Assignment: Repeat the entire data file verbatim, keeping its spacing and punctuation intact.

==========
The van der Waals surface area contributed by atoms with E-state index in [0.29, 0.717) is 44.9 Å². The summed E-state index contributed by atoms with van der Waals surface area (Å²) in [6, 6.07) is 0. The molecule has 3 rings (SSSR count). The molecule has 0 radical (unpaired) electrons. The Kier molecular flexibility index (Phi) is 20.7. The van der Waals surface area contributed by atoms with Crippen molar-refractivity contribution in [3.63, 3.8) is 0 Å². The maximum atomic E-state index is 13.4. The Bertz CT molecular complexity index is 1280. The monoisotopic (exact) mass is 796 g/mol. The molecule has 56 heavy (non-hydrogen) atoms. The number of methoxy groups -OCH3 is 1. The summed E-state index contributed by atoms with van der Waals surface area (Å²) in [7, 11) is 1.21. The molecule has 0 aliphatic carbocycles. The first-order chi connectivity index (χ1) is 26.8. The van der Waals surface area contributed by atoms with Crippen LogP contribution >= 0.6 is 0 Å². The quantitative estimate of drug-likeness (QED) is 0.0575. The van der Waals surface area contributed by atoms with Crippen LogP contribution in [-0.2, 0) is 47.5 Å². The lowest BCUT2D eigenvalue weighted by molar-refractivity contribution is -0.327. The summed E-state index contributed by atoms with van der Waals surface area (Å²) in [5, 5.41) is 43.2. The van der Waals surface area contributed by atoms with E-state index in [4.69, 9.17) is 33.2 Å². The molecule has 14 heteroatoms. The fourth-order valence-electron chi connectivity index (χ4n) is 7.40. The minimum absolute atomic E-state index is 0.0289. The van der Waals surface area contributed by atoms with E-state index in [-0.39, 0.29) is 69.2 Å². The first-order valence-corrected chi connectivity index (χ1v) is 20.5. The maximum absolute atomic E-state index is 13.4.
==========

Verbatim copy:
The van der Waals surface area contributed by atoms with E-state index in [0.29, 0.717) is 44.9 Å². The summed E-state index contributed by atoms with van der Waals surface area (Å²) in [6, 6.07) is 0. The molecule has 3 rings (SSSR count). The molecule has 0 radical (unpaired) electrons. The Kier molecular flexibility index (Phi) is 20.7. The van der Waals surface area contributed by atoms with Crippen molar-refractivity contribution in [3.63, 3.8) is 0 Å². The maximum atomic E-state index is 13.4. The Bertz CT molecular complexity index is 1280. The monoisotopic (exact) mass is 796 g/mol. The molecule has 56 heavy (non-hydrogen) atoms. The number of methoxy groups -OCH3 is 1. The summed E-state index contributed by atoms with van der Waals surface area (Å²) in [7, 11) is 1.21. The molecule has 0 aliphatic carbocycles. The first-order chi connectivity index (χ1) is 26.8. The van der Waals surface area contributed by atoms with Crippen LogP contribution >= 0.6 is 0 Å². The quantitative estimate of drug-likeness (QED) is 0.0575. The van der Waals surface area contributed by atoms with Crippen LogP contribution in [-0.2, 0) is 47.5 Å². The lowest BCUT2D eigenvalue weighted by molar-refractivity contribution is -0.327. The summed E-state index contributed by atoms with van der Waals surface area (Å²) in [5, 5.41) is 43.2. The van der Waals surface area contributed by atoms with E-state index in [4.69, 9.17) is 33.2 Å². The molecule has 14 heteroatoms. The fourth-order valence-electron chi connectivity index (χ4n) is 7.40. The minimum absolute atomic E-state index is 0.0289. The van der Waals surface area contributed by atoms with E-state index in [-0.39, 0.29) is 69.2 Å². The first-order valence-corrected chi connectivity index (χ1v) is 20.5. The maximum absolute atomic E-state index is 13.4.